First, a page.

Families of students entering high school often have questions about transition services and graduation options available to their sons and daughters who have an Individualized Education Plan (IEP) or combination of an IEP and 504 plan. It is only natural for students and their parents to expect opportunities to participate in class and school wide activities, especially during senior year, and to have an option to walk in graduation exercises with the class they started with in kindergarten.
High school is as complicated a time for teens with disabilities as it is for their mainstream peers. Many teens are struggling with maturity and identity issues; changes in family relationships; or physical and social developments that can be overwhelming or terribly disappointing. This is a time when risk-taking behavior and acting on impulse is normal and should be expected. All parents hope to reduce the risk and increase their teenager's opportunities for academic success, healthy friendships and social acceptance. Every high school student is in transition to adult life.
It is not an easy time for anyone and most families are experiencing tremendous challenges similar to those we might attribute to our son or daughter's special needs. Whenever possible, our teens should be participating in the best that their high school has to offer, whether it is attending sports events or dances; planning and decorating homecoming floats; or participating in assemblies or extracurricular activities related to the arts and drama, service clubs and fundraisers. This is not the time to be so preoccupied with their special needs that we forget what we know about having fun during high school. High school graduation should not be the first time our sons and daughters are included in a school-wide activity.
That being said, even when we are caught up in the transition to high school, families may not be aware of services and supports that are available throughout their son or daughter's freshman, sophomore and junior years for transition to adult life. Building skills for vocational goals, job sampling, investigating post high school academic programs in community colleges or universities, and becoming familiar with adult day health and other community recreation and sports programs for adults can all be included during regular high school years.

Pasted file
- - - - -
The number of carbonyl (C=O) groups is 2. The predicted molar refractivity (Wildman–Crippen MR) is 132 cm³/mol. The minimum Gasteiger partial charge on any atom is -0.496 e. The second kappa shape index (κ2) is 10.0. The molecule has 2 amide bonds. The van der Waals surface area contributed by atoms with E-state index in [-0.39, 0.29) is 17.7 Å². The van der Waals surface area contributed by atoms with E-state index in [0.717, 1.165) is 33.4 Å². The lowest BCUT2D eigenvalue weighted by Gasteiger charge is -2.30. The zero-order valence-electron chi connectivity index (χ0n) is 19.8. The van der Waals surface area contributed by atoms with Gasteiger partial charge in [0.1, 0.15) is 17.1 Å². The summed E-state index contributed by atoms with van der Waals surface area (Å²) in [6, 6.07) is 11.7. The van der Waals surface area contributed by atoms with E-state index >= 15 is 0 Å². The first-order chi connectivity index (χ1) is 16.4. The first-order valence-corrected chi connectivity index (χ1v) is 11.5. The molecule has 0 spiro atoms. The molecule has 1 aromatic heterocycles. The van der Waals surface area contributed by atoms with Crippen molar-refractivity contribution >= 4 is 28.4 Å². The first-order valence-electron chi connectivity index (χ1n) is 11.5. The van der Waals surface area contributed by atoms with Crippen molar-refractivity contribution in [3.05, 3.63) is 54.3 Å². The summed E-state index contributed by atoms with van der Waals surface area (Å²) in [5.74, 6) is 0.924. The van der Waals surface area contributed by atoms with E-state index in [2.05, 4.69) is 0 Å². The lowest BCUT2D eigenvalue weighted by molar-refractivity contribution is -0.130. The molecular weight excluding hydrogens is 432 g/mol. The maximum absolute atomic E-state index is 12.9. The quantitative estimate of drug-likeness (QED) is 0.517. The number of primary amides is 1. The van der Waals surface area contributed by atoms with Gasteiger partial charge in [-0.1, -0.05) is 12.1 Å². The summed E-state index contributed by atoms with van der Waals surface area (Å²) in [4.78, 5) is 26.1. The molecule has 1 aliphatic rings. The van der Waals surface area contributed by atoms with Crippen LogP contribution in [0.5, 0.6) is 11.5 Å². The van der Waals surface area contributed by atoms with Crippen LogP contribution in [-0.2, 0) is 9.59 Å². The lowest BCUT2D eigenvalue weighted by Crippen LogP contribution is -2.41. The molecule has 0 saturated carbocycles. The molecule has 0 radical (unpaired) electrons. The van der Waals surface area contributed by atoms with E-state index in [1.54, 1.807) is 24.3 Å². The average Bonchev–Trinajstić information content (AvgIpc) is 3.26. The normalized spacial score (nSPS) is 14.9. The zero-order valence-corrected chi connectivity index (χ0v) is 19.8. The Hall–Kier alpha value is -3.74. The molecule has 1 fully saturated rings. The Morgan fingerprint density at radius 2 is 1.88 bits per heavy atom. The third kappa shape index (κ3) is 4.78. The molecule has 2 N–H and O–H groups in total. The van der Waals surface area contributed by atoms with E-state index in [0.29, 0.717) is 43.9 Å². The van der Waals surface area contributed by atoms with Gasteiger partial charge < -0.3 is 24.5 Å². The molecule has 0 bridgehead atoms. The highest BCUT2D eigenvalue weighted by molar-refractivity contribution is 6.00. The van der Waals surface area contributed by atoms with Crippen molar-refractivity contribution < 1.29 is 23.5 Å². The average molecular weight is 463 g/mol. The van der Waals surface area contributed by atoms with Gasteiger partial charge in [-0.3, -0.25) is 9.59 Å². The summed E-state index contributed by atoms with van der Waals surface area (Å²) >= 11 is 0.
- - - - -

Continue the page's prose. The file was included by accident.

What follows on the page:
Connections should be made with adult service providers and parents need to be aware of guardianship options and changes in SSI or other programs when their son or daughter turns 18. There may be a waiting list for adult services and teens may be able to have their names placed on these and other waiting lists during high school and certainly after they are 18; an evaluation known as a Critical Needs Assessment must be updated before they turn 22. This is also when families engage in other 'future planning' activities and ensure that they and grandparents or other extended family members are aware of requirements for trust options in wills and living trusts. Person-centered planning including 'circles of friends' and invited medical and education professionals are especially significant during high school and transition years.
Although school districts often show a great interest in best practices and are required to keep abreast of current education law, it can be difficult to find resources that explain the impact of recent changes in the law or requirements that have taken effect in the past five years.
If your school district, high school principal or special education administrators and staff are not as knowledgeable as you wish about transition options, issues and mandates, remember that changes occur each year and it is often not until a student or family brings in specific information that they are aware of how it should impact their programs.
Resources to share include the National Collaborative on Workforce and Disability (NCWD) InfoBrief, an eight page PDF summary: "Graduation Requirements and Diploma Options for Students with Disabilities - What Families and Advocates Need to Know", recommended by Terri Couwenhoven, Clinic Coordinator of the CHW Down Syndrome Clinic of Wisconsin.
Two other excellent resources are: "After High School Graduation - Age 19-22" from The Special Needs Resource Project; and the US Dept of Education's "IDEA - Building the Legacy of IDEA 2004 - Questions and Answers on Secondary Transition Revised June 2009," supplied by a parent in the Down Syndrome Academics discussion group at yahoo groups.
Browse at your local bookstore, public library or online retailer for titles like: Adolescents in Transition - Teens with Special Needs and The Down Syndrome Transition Handbook: Charting Your Child's Course to Adulthood (Topics in Down Syndrome)
NCWD National Collaborative on Workforce and Disability
Graduation Requirements and Diploma Options for Students with Disabilities: What Families and Advocates Need to Know
The Special Needs Resource Project
After High School Graduation Age 19-22
http://www.snrproject.com/Special_Needs/Resources/Legal+Adults/After+High+School+Graduation+-+Age+19-22">After High School Graduation Age 19-22
US Dept of Education
IDEA - Building the Legacy of IDEA 2004
Questions and Answers on Secondary Transition - Revised June 2009
Talking to Your Daughter About Her Period